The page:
Sandifer officiated gay wedding ceremonies throughout the 1970s. At a 1958 Mattachine Society meeting, Sandifer was referred to as "the only queer from the South" (quotes from Outweek, June 27, 1990).
Sandifer fought for gay, lesbian, women's, elderly, laborer, prisoner, and minority causes, creating a wide network of humanitarian affiliations and memberships. His grassroots work aimed to change the status quo and fill gaps in government social services through education, legal, and monetary support services. His organizational projects include the Mississippi Gay Alliance (MGA) where he was director from 1973-1989; the Jackson Gray Panthers (JGP) where he was project director from 1976-1987; and the Persons with AIDS Project (PWA), an MGA offshoot, where he was director from 1982-1989. He was also on the board of directors for the Mississippi Health Systems Agency from 1982-1986, the National Citizens Coalition for Nursing Home Reform from 1982-1986, and the National Gray Panthers Health Watch Task Force. He also served as a member of the Workers World Party and the People's Anti-War Mobilization (PAM).
His papers are held at ONE National Gay and Lesbian Archives. The collection comprises organizational records and personal papers of Mississippi civil rights activist Edgar Sandifer, 1929-1997. Organizational materials include his administrative, financial, promotional, and legal records as part of the Mississippi Gay Alliance (MGA), Persons with AIDS/HIV Project (PWA), Jackson Gray Panthers (JGP), and People's Anti-War Mobilization (PAM). The personal materials include photographs, memorabilia, and personal papers.
Men Like That: A Southern Queer History by John Howard
Paperback: 418 pages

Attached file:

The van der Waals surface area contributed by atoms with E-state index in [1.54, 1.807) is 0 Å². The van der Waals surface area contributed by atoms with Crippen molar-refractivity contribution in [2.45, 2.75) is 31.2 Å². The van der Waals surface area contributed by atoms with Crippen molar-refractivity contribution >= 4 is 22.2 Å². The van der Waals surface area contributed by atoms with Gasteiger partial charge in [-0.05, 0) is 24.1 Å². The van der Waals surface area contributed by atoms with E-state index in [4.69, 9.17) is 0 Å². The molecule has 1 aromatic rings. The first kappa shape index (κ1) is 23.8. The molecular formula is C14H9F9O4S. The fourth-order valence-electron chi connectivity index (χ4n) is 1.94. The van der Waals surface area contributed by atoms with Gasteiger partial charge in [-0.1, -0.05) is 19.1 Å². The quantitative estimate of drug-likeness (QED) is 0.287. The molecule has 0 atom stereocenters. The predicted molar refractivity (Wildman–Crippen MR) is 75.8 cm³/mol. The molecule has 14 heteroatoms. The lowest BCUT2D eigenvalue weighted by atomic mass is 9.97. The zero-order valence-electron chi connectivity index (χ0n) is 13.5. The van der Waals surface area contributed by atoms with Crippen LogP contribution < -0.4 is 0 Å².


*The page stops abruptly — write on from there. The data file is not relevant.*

Publisher: University Of Chicago Press (July 2001)
Amazon: Men Like That: A Southern Queer History
We don't usually associate thriving queer culture with rural America, but John Howard's unparalleled history of queer life in the South persuasively debunks the myth that same-sex desires can't find expression outside the big city. In fact, this book shows that the nominally conservative institutions of small-town life—home, church, school, and workplace—were the very sites where queer sexuality flourished. As Howard recounts the life stories of the ordinary and the famous, often in their own words, he also locates the material traces of queer sexuality in the landscape: from the farmhouse to the church social, from sports facilities to roadside rest areas.
Spanning four decades, Men Like That complicates traditional notions of a post-WWII conformist wave in America. Howard argues that the 1950s, for example, were a period of vibrant queer networking in Mississippi, while during the so-called "free love" 1960s homosexuals faced aggressive oppression. When queer sex was linked to racial agitation and when key civil rights leaders were implicated in homosexual acts, authorities cracked down and literally ran the accused out of town.
In addition to firsthand accounts, Men Like That finds representations of homosexuality in regional pulp fiction and artwork, as well as in the number one pop song about a suicidal youth who jumps off the Tallahatchie Bridge. And Howard offers frank, unprecedented assessments of outrageous public scandals: a conservative U.S. congressman caught in the act in Washington, and a white candidate for governor accused of patronizing black transgender sex workers.
The first book-length history of the queer South, Men Like That completely reorients our presuppositions about gay identity and about the dynamics of country life.